The holiday season is a time for making charitable requests, so this is mine. I want to ask you to support the Fellowship for Intentional Community, which supports the larger network of intentional communities, mostly in the US. The FIC has all manner of lovely and useful programs (Directory, Magazine,Bookstore, Resources). They are the organization best positioned to accelerate the development of intentional communities, amplify the impact they have on society, and foster collaboration between intentional communities and the larger movement towards cooperation, sustainability, and social justice.

But that is not what I want to talk about. I want to talk about why intentional communities matter and why they matter especially now.

Mental Health: People are going crazy, and not in a good way. The stress on many people since the election has been incredible. Fear and anxiety in people who are part of oppressed groups is understandably incapacitating them in some cases and traumatizing them in many more. Add to this a spike in hate crime and the tremendous uncertainty of the time ahead and you have a recipe for some serious psychosis.

trees mind birds.jpg

One of the things we know from our work with academics is that living in community improves your mental health. In some ways this is completely unsurprising. Whatever services and support a community supplies, the stress on its members is decreased. Whatever support and affection members of communities provide one another, this is more joy and security in our lives. If we are looking at tough times it is wise to look to the people we trust and care for most and build community with them, intentionally.

Climate Effect: The Secretary of State (SoS) select was blocked from perhaps the largest deal in history by the Obama administration’s sanctions on Russia after the annexation of Crimea. This 1/2 trillion dollar plan for Exxon and Rosneft to drill the Arctic will curse our grandchildren to a wasted planet.

But even if we are able to stop this project, no one actually has a solution to the climate problems that are facing us. No one but us. The key to this climate and environmental fix is sharing.

split decision.jpg

The income-sharing intentional communities movement is demonstrating that you can live a middle class, lifestyle on below poverty level income. The radical sharing involved is not easy, but it is completely accessible. Intentional communities are at the front lines of this critical social experimentation.

Trust and Empathy Building: If we are going to depend more on our love ones and friends, if we are going to dare to try to live together, we need to recognize that our communication is flawed and we show up with baggage. We have to be able to name our biases and prejudices and be willing to work on them. We need to be able to clear the air of past hang ups and commit to building trust and empathy among each other. Communities are working on these tools. Clearness process, Transparency Tools, Nonviolent Communication, and more are at the center of the culture of many communities.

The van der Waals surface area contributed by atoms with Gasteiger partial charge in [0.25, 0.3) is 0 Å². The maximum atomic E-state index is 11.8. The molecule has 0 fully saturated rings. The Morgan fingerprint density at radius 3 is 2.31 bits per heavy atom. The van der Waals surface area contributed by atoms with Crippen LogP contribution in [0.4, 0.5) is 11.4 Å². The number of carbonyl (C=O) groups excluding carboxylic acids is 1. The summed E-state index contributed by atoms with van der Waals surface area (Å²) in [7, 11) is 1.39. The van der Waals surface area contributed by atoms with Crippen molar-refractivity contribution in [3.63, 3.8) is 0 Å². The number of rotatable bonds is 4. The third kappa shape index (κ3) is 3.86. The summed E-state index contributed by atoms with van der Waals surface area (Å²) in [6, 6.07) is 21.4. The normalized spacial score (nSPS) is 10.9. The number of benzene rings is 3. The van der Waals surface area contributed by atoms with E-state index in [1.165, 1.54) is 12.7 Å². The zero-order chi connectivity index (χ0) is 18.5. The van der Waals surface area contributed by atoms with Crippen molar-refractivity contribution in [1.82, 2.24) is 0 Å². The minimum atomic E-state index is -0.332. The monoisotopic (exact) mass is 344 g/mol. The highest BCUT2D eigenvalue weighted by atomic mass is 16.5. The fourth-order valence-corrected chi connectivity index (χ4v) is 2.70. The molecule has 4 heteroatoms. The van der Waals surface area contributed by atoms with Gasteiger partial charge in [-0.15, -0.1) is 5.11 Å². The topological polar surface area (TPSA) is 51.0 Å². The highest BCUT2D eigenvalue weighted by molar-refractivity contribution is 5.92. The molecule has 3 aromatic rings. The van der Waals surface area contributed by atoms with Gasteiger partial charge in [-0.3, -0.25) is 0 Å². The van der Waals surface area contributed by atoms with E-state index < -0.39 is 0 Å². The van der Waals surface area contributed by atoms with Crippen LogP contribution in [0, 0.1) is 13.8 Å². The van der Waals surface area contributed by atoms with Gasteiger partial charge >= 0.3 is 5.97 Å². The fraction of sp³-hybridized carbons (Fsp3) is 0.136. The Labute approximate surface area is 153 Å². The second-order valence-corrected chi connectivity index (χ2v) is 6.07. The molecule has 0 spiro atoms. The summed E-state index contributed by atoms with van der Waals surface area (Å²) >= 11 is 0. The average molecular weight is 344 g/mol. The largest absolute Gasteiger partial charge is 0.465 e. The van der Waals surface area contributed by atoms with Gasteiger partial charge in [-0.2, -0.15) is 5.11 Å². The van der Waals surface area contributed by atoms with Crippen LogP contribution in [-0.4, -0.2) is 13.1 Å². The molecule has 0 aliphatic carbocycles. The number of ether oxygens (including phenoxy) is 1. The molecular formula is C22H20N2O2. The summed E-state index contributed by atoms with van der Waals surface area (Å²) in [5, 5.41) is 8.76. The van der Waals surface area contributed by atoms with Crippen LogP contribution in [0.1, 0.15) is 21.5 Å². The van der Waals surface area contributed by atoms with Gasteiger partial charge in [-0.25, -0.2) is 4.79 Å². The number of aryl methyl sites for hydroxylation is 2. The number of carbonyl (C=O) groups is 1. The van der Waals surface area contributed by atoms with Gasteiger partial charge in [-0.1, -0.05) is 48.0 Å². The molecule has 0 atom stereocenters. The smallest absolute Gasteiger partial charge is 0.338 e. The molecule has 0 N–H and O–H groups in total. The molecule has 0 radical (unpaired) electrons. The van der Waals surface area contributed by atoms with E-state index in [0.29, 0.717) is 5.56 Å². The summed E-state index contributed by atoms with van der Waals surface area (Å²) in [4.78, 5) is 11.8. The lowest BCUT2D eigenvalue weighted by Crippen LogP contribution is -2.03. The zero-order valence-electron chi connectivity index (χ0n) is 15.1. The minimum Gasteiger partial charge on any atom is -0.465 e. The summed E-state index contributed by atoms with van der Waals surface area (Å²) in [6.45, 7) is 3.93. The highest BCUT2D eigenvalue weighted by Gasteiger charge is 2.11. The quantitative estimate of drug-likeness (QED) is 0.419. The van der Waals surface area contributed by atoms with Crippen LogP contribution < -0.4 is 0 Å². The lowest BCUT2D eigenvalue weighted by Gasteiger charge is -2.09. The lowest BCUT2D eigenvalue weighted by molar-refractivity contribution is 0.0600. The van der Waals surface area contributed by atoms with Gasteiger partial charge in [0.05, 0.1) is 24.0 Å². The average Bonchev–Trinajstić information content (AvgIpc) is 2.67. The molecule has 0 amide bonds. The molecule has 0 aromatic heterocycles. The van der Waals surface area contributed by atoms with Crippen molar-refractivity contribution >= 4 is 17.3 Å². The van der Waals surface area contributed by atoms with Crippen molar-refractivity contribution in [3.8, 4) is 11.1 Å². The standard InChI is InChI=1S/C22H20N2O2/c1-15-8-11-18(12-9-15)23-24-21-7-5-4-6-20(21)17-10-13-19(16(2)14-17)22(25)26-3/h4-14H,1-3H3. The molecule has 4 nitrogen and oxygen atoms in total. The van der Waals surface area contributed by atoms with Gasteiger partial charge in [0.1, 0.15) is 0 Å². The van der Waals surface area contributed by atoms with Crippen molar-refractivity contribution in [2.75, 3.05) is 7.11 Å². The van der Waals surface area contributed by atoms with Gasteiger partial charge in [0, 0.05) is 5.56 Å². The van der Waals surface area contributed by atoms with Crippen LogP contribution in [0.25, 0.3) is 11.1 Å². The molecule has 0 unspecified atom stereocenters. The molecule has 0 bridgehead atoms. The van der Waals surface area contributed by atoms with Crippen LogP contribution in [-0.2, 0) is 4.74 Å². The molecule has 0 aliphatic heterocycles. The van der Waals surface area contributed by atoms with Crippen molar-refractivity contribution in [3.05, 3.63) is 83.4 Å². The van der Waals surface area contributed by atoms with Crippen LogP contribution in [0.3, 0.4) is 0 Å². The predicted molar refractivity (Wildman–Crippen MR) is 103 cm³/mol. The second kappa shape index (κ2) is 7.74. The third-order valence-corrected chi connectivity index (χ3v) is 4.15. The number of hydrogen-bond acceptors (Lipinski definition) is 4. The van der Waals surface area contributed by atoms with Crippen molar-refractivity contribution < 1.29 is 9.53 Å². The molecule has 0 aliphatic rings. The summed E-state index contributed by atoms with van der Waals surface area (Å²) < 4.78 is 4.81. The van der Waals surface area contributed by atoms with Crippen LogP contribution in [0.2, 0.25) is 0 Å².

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Intentional community is the laboratory for the practices and new cultures we need if we are going to weather these coming difficult times. Please support the best organization supporting these initiatives across the county.

Why Communities? An Appeal

Why I Live in Community

by Raven

I think that everyone who lives in community has their own reasons for it.  I know people who live in egalitarian communities for ideological reasons, for economic reasons, for social reasons, for ecological reasons, and for personal reasons.  Some just come to community because it’s something different to do, some because their lover moved there, and some because it’s a place that they can pursue their passions–agriculture, permaculture, building construction, crafts, or simple, sustainable living.  Some have come to community for any one of these reasons and are now staying, honestly, out of inertia.

I live in community for a variety of reasons.  Probably the most important is social.  I grew up in a large family and have always lived with groups of people.  I believe that humans are tribal animals and we are meant to live with each other.  I think that it’s genetic

The other big reasons are ideological.  In my very first piece on this blog, I wrote that “Living communally–and sharing so much–is a direct challenge to a hierarchical, consumer focused, corporate capitalist culture.”   I’m one of the folks that lives communally because I want to live simply and sustainably.  In sharing so much, we almost automatically have a much lower carbon footprint than the average person in the US.